3. I admire those who can sew by hand. I struggle with just sewing a button. As for writing by hand, it’s my favorite way to begin drafting a new short story or book. I think a lot slower when I’m writing and these days, it’s good for me to slow down sometimes. Great post, L. Marie!

  4. I love writing on paper first; preferably sitting in the sun or wrapped up in my throw on the settee in winter. It’s a break from the screen and you just keep writing – my spelling is much better, but the writing so untidy I can’t read it later! This all ties in with sewing – we need to keep using our hands in different ways to keep them flexible for as long as possible!

  5. Stitches on felt are hard. Sometimes if I have a thick fabric, I punch the tip of the needle into a bar of soap – easier to penetrate the material, I think. I seldom sew anymore – only to replace a button or mend a seam.

    I have read research on handwriting vs. computing when composing. Like you, “I type faster than I write by hand, which is why I turned to the keyboard many years ago.” BUT, if I feel stuck, or looking for a way to organize, say, a blog post, I might grab my yellow pad.

    Yay for Pinkie Pie and her Clucking! Thanks, L. Marie.

    • Great tip on the soap, Marian! Yes, felt is rather thick. I find that I can’t use my usual tapestry needle. I have some very sharp needles that are good for felt. 😀

      It’s so interesting that when we’re stuck, paper and pencil/pens is the way to get unstuck. When I was involved in teaching adults to read and write (very challenging), I learned how writing by hand stimulates the brain. I’m not exactly sure why it does, but I need to do it more.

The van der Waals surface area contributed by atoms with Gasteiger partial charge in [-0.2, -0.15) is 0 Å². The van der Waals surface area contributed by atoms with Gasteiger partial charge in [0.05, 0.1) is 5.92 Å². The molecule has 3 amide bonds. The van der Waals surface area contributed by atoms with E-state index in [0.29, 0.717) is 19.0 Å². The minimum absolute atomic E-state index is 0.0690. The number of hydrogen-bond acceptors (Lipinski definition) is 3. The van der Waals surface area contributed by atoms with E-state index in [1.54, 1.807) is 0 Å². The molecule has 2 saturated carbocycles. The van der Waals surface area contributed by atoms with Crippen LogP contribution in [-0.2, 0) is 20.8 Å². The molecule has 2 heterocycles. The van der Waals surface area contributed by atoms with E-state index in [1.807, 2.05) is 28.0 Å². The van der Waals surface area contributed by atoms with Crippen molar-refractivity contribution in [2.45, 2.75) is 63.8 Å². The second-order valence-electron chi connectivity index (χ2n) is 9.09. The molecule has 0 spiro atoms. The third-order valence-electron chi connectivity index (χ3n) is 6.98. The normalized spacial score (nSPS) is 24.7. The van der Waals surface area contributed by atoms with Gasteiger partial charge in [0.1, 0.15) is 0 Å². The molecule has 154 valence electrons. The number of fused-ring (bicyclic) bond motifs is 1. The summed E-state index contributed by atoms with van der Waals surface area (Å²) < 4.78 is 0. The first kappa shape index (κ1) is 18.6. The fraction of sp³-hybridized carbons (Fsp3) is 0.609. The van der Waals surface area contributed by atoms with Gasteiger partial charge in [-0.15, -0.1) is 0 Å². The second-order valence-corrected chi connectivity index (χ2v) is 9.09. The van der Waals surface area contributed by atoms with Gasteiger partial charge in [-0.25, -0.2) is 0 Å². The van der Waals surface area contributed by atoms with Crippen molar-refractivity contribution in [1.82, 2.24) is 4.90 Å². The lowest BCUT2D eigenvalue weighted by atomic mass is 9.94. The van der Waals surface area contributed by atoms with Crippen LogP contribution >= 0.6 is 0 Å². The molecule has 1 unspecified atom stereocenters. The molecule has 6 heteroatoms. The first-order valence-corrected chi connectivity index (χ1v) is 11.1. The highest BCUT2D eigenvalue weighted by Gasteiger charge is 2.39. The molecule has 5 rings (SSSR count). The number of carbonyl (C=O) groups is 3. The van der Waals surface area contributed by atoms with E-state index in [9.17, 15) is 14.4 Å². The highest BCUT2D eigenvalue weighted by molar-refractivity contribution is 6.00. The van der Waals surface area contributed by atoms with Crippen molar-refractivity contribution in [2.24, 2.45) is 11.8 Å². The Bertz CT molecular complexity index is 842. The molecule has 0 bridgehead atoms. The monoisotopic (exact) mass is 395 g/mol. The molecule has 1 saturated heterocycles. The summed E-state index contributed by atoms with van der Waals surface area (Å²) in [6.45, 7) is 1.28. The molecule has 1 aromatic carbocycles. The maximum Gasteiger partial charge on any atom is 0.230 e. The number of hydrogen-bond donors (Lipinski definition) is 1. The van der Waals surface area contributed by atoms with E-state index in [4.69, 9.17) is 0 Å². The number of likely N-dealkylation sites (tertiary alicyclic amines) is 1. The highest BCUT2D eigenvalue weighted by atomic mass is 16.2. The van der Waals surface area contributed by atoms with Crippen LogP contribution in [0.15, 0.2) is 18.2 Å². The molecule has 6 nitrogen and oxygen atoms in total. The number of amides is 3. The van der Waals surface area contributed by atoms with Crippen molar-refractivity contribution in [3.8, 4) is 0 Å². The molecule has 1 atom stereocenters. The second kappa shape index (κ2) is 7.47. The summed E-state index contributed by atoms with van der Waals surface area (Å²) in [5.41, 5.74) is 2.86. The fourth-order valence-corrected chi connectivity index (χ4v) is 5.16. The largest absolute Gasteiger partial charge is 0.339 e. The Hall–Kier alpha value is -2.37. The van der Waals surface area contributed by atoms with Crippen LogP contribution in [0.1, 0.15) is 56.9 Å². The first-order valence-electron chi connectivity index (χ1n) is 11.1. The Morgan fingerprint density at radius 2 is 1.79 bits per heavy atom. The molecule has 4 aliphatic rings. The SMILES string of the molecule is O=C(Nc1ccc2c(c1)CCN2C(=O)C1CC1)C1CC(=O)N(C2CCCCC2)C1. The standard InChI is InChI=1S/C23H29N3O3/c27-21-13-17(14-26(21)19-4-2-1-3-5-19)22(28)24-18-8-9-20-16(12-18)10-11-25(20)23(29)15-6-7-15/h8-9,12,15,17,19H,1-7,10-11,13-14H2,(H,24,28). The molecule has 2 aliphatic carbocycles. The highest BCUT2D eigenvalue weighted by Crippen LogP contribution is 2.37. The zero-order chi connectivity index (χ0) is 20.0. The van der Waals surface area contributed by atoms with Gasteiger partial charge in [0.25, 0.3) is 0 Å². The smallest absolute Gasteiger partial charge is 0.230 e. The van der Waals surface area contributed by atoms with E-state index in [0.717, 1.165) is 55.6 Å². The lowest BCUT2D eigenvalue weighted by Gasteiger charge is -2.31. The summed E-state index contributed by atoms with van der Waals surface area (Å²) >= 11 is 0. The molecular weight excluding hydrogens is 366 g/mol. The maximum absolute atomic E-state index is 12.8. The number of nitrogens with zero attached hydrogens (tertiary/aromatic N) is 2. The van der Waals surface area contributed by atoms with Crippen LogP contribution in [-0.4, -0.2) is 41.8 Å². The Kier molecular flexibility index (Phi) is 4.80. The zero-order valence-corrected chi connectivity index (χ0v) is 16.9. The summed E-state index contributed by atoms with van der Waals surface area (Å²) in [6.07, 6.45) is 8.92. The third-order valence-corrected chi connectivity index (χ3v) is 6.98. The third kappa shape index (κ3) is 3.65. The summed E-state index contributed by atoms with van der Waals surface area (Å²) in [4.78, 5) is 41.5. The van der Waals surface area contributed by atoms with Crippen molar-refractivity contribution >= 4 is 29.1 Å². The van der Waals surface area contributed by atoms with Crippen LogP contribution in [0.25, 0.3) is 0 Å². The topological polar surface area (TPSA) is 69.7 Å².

6. I was never good at hand sewing, or machine for that matter. I blame it on bad eyesight, not my impatience.

    I understand what the article is suggesting with regard to handwriting versus typing, but I’ve found just the opposite. If I pick up pen and paper I feel stymied, but if I sit at a keyboard I get on with things. Not necessarily great writing at first, but a start that can be polished later. For me writing on paper is all about lists and doodling.

    • I know what you mean, Ally. Sometimes if I want to just write anything to stimulate the juices, I’ll quickly type something, because I can do it quickly, and feel a sense of accomplishment when I produce two or three pages. 😀 But when I need to flesh out a scene, I often have to turn to paper and pen.

      My blog posts are mostly written on the computer. But usually, when I’m working on an idea, I’ll jot it down in a small notebook I keep in my purse.